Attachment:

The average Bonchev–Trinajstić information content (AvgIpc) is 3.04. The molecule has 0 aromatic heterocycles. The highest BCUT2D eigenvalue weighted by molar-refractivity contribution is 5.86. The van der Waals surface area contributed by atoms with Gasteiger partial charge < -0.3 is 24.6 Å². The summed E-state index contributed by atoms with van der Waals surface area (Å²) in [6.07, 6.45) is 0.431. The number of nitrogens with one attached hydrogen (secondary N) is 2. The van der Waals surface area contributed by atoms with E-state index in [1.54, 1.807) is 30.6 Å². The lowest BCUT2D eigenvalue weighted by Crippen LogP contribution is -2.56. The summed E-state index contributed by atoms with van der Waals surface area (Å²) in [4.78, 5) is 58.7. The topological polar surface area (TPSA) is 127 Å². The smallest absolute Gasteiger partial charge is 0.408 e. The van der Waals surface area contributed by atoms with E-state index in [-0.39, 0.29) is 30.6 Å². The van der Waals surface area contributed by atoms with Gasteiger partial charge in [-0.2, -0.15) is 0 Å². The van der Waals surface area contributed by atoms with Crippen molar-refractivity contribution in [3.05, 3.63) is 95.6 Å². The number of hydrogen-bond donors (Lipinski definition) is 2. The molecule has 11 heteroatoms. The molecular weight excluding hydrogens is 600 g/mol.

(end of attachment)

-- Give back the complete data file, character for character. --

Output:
The average Bonchev–Trinajstić information content (AvgIpc) is 3.04. The molecule has 0 aromatic heterocycles. The highest BCUT2D eigenvalue weighted by molar-refractivity contribution is 5.86. The van der Waals surface area contributed by atoms with Gasteiger partial charge < -0.3 is 24.6 Å². The summed E-state index contributed by atoms with van der Waals surface area (Å²) in [6.07, 6.45) is 0.431. The number of nitrogens with one attached hydrogen (secondary N) is 2. The van der Waals surface area contributed by atoms with E-state index in [1.54, 1.807) is 30.6 Å². The lowest BCUT2D eigenvalue weighted by Crippen LogP contribution is -2.56. The summed E-state index contributed by atoms with van der Waals surface area (Å²) in [4.78, 5) is 58.7. The topological polar surface area (TPSA) is 127 Å². The smallest absolute Gasteiger partial charge is 0.408 e. The van der Waals surface area contributed by atoms with E-state index in [-0.39, 0.29) is 30.6 Å². The van der Waals surface area contributed by atoms with Gasteiger partial charge in [-0.2, -0.15) is 0 Å². The van der Waals surface area contributed by atoms with Crippen molar-refractivity contribution in [3.05, 3.63) is 95.6 Å². The number of hydrogen-bond donors (Lipinski definition) is 2. The molecule has 11 heteroatoms. The molecular weight excluding hydrogens is 600 g/mol.